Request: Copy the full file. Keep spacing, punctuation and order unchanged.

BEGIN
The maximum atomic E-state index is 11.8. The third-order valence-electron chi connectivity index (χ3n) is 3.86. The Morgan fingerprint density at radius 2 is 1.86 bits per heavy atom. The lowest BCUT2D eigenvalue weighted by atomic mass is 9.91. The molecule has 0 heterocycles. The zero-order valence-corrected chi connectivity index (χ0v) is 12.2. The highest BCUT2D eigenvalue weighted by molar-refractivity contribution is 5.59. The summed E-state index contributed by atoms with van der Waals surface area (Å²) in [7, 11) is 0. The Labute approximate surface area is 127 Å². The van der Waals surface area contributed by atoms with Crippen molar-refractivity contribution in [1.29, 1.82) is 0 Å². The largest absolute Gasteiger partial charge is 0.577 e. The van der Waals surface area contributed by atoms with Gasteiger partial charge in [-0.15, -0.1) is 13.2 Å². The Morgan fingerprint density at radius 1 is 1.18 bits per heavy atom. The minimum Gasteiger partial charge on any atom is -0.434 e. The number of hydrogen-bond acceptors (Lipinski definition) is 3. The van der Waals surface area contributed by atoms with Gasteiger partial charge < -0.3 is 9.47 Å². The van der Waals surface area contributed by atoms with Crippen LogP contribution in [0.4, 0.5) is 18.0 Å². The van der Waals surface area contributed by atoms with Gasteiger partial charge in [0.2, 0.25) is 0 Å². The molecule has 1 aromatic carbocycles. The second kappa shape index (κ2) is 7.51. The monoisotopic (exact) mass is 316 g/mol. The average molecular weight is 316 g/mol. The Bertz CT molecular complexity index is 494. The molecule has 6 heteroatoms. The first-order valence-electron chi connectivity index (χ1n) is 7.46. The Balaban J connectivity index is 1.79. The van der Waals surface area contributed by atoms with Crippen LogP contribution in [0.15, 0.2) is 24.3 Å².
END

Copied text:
The maximum atomic E-state index is 11.8. The third-order valence-electron chi connectivity index (χ3n) is 3.86. The Morgan fingerprint density at radius 2 is 1.86 bits per heavy atom. The lowest BCUT2D eigenvalue weighted by atomic mass is 9.91. The molecule has 0 heterocycles. The zero-order valence-corrected chi connectivity index (χ0v) is 12.2. The highest BCUT2D eigenvalue weighted by molar-refractivity contribution is 5.59. The summed E-state index contributed by atoms with van der Waals surface area (Å²) in [7, 11) is 0. The Labute approximate surface area is 127 Å². The van der Waals surface area contributed by atoms with Crippen molar-refractivity contribution in [1.29, 1.82) is 0 Å². The largest absolute Gasteiger partial charge is 0.577 e. The van der Waals surface area contributed by atoms with Gasteiger partial charge in [-0.15, -0.1) is 13.2 Å². The Morgan fingerprint density at radius 1 is 1.18 bits per heavy atom. The minimum Gasteiger partial charge on any atom is -0.434 e. The number of hydrogen-bond acceptors (Lipinski definition) is 3. The van der Waals surface area contributed by atoms with Gasteiger partial charge < -0.3 is 9.47 Å². The van der Waals surface area contributed by atoms with Crippen LogP contribution in [0.4, 0.5) is 18.0 Å². The van der Waals surface area contributed by atoms with Gasteiger partial charge in [0.2, 0.25) is 0 Å². The molecule has 1 aromatic carbocycles. The second kappa shape index (κ2) is 7.51. The monoisotopic (exact) mass is 316 g/mol. The average molecular weight is 316 g/mol. The Bertz CT molecular complexity index is 494. The molecule has 6 heteroatoms. The first-order valence-electron chi connectivity index (χ1n) is 7.46. The Balaban J connectivity index is 1.79. The van der Waals surface area contributed by atoms with Crippen LogP contribution in [0.15, 0.2) is 24.3 Å².